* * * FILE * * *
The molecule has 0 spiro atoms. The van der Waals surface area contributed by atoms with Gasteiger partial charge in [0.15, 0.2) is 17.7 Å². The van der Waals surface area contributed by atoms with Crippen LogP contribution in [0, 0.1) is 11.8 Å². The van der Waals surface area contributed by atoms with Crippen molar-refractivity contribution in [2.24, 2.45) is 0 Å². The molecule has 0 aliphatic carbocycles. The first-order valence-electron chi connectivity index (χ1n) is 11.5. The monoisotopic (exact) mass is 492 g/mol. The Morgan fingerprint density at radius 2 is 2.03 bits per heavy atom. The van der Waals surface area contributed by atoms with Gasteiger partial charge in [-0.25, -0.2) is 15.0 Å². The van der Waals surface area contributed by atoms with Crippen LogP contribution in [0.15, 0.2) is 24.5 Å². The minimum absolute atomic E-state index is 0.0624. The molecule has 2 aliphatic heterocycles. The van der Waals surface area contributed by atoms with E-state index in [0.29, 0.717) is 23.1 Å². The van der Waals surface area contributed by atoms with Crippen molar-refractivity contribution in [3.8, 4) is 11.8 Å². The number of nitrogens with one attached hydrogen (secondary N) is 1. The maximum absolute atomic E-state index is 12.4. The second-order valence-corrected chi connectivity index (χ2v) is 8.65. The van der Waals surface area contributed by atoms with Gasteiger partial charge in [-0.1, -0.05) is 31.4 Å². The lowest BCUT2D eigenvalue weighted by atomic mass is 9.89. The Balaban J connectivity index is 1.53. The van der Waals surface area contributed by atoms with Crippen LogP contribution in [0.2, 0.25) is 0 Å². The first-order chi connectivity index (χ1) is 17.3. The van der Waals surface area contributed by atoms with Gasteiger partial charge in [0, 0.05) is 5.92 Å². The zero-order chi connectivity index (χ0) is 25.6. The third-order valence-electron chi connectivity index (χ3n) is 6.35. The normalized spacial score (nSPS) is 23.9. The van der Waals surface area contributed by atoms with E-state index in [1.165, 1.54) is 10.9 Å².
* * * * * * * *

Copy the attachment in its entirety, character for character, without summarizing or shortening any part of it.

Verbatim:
The molecule has 0 spiro atoms. The van der Waals surface area contributed by atoms with Gasteiger partial charge in [0.15, 0.2) is 17.7 Å². The van der Waals surface area contributed by atoms with Crippen LogP contribution in [0, 0.1) is 11.8 Å². The van der Waals surface area contributed by atoms with Crippen molar-refractivity contribution in [2.24, 2.45) is 0 Å². The molecule has 0 aliphatic carbocycles. The first-order valence-electron chi connectivity index (χ1n) is 11.5. The monoisotopic (exact) mass is 492 g/mol. The Morgan fingerprint density at radius 2 is 2.03 bits per heavy atom. The van der Waals surface area contributed by atoms with Gasteiger partial charge in [-0.25, -0.2) is 15.0 Å². The van der Waals surface area contributed by atoms with Crippen LogP contribution in [0.15, 0.2) is 24.5 Å². The minimum absolute atomic E-state index is 0.0624. The molecule has 2 aliphatic heterocycles. The van der Waals surface area contributed by atoms with E-state index in [0.29, 0.717) is 23.1 Å². The van der Waals surface area contributed by atoms with Crippen molar-refractivity contribution in [3.8, 4) is 11.8 Å². The number of nitrogens with one attached hydrogen (secondary N) is 1. The maximum absolute atomic E-state index is 12.4. The second-order valence-corrected chi connectivity index (χ2v) is 8.65. The van der Waals surface area contributed by atoms with Gasteiger partial charge in [-0.1, -0.05) is 31.4 Å². The lowest BCUT2D eigenvalue weighted by atomic mass is 9.89. The Balaban J connectivity index is 1.53. The van der Waals surface area contributed by atoms with Crippen LogP contribution in [0.2, 0.25) is 0 Å². The first-order chi connectivity index (χ1) is 17.3. The van der Waals surface area contributed by atoms with Gasteiger partial charge in [0, 0.05) is 5.92 Å². The zero-order chi connectivity index (χ0) is 25.6. The third-order valence-electron chi connectivity index (χ3n) is 6.35. The normalized spacial score (nSPS) is 23.9. The van der Waals surface area contributed by atoms with E-state index in [1.165, 1.54) is 10.9 Å².